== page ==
Be Richest! Review

By Neilie Johnson |

One rich guy challenges another rich guy to restore the bankrupt town of Sunville

Divo Games is obviously committed to its city building franchise, having made three city builders in the last three years: Be Rich, Be Richer and this month’s release, Be Richest (Divo’s official namer sure isn’t working very hard). Most of the time, developers think adding things to a game is the best way to improve it; for some reason, our friends at Divo have gone the opposite route. Many features here are stripped out, and the results not surprisingly, are mixed.

The clearest difference between Be Richest! and its predecessors is its improved graphics. While the first two games suffered from the graphic “blahs” and featured a flat frontal view, Be Richest! boasts environments and characters that are much more attractive, as well as a more interesting (and thanks to games like CityVille, familiar) three-quarter point of view. The next obvious change after the graphic improvements is the addition of story.

Be Richest!

In Be Richest!, you play a successful businessman who at game start, is hanging out on a yacht, soaking up the rays with a sun-tanned bikini babe. The phone rings and it’s your buddy Jeff Goodman who’s calling to challenge you to use your business acumen to restore the bankrupt town of Sunville. (Poor Sunville’s been brought to the brink of ruin by a scoundrel named Deviloff, a former Mayor who’s made off with the town’s funds.) No one knows what to do, and things are looking pretty ugly when dum-dum-DUM! You step in and set about turning a series of dirty, depressing burghs into a beautiful, productive city.

Anyone who’s played the previous Be Rich titles will be immediately at home in Be Richest!.The idea is to start with a set amount of cash and work to increase it by building homes, businesses and decorative elements, then reinvest that money into more homes, businesses and décor. Finished homes provide you with a set daily income, and businesses provide you with a set dollar amount based on the number of customers they serve. A road tool lets you repair broken or blocked roads, and a bulldozer tool lets you clear land by knocking down billboards, trash and even structures. Premium lots provide higher levels of income depending on what’s built on them, and you can earn bonus cash by keeping the residents happy. The latter is done in two ways: by keeping the residents safe, and by making sure they have sufficient access to work, food and entertainment.

Be Richest!

While all this is fairly familiar, Be Richest! offers a streamlined take on its pre-existing mechanics. In previous titles, you could choose an assistant from a range of different candidates and hire managers that provided you with various construction bonuses. That’s all gone, as are the notions of working in different states, collecting donations, doing manual building maintenance and having access to additional game modes. There’s only one game mode in Be Richest! and standing in for the complexity of the previous games are things like dynamic objectives and the concept of enemies.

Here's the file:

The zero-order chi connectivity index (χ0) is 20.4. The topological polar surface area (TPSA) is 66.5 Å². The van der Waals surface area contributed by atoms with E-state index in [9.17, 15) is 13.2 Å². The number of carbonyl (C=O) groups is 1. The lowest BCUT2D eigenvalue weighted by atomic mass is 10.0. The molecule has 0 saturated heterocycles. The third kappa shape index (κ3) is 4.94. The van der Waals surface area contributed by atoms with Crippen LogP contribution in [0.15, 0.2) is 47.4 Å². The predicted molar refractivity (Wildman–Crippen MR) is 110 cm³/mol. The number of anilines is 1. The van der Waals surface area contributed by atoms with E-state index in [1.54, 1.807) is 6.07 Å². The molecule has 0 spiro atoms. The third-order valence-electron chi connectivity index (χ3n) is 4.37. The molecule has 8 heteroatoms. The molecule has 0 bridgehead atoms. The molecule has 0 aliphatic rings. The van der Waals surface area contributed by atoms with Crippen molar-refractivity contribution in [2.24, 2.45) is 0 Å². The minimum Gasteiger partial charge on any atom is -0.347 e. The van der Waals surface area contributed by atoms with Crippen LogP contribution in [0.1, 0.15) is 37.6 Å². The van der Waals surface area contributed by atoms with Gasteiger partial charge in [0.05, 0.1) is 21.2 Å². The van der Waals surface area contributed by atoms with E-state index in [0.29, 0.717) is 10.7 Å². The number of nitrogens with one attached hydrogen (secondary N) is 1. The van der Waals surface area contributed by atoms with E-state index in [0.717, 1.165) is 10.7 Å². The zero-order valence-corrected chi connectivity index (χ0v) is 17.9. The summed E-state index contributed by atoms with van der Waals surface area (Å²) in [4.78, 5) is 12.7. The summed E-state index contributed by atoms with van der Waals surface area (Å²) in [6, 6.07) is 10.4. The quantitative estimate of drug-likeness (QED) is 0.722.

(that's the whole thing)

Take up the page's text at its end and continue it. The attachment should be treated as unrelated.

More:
In addition to each level’s set number of static objectives, dynamic pop-up goals appear on screen as you play. These timed, optional objectives add to the time-management aspect of the game and are well worth completing for their large cash rewards. The enemy concept also ratchets up the madness by

threatening your buildings with rats, thieves and yetis (!). Enemies appear over buildings and you have to click like crazy to boot them out, or risk buildings being abandoned. This is fun for the first hour, but after that becomes hell on your clicking finger. Adding to the problem is the additional clicking associated with speeding up the construction process. With barely a five second break between yeti attacks and rat infestations, you’ll find you’re doing nothing but clicking, clicking, clicking. It might not sound that bad now, but trust me—sooner rather than later, you’ll curse the guy who came up with the idea.

The monotonous clicking is actually symptomatic of the game’s overall feel. With repairs, negotiations and hiring taken out and nothing in their place, the formula gets tiresome long before you’ve cleared the game’s 40 levels. There’s a certain degree of enforced replay too, thanks to the notion of “Super Blueprints.” To unlock these, you collect different tokens by replaying levels and completing additional objectives. This isn’t all that fun or rewarding, especially since Super Blueprints don’t grant you new structures and merely uncover more of the map. Worst of all, what really got to me—is that nothing happens once you’ve collected all the Super Blueprints. Seriously? After hours of clicking—an activity from which my hand will never recover—I get nothing? Guh.

Be Richest!

As in previous games, Be Richest! gives you a home base that can be upgraded in exchange for reputation points (reputation is earned by completing levels), but again, the fun here is limited. Everything’s arranged automatically, so there’s not a lot of customization involved; all you do is click whenever you see a hardhat icon. Oh, and speaking of “custom”, it’s disappointing to hear the decidedly reused, non-custom music and sound effects from the previous Be Rich games.

Although Divo Games has done some good work on the game’s graphics here and the story element is certainly welcome, their idea to remove gameplay complexities hasn’t done Be Richest! any favors. Ultimately, the game is a better looking, simplified copy of its predecessors and the fun you have with it will depend strongly on three things: whether or not you’ve played other games in the series, how quickly you get bored, and how easily your hand cramps. 

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